"he deserved to run the gauntlope"
Gauntlope comes from the old Scandinavian gatlopp, which is a compound of gata, a road or street, and lopp, a course. The term was adopted by the British in the 17th century in the corrupted form gantlope, for a type of military punishment in which a man, stripped to the waist, was forced to run between a double row of men who struck him with sticks or knotted cords.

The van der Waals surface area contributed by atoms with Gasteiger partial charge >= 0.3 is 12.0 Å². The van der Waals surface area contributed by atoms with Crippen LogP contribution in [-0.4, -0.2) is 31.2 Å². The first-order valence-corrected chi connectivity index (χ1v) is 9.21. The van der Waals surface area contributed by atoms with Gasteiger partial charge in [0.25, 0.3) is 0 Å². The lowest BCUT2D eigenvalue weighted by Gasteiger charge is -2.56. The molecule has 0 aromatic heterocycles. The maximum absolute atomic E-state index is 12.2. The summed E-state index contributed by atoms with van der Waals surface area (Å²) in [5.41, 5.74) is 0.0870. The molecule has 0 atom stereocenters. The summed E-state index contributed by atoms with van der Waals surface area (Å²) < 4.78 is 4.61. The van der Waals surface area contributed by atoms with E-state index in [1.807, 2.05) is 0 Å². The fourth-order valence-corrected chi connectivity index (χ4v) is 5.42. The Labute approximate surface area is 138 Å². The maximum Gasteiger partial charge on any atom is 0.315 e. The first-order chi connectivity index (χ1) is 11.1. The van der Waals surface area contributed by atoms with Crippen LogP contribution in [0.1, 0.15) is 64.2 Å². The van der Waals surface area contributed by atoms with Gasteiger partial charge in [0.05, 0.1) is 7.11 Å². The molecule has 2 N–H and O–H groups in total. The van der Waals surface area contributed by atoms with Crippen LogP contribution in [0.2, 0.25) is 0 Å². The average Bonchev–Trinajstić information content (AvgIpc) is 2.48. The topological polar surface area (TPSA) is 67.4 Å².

By the beginning of the nineteenth century, the expression was still in use, but gantlope
had been replaced by gauntlet -
an old English word for a fortified glove that formed part of a suit of armour.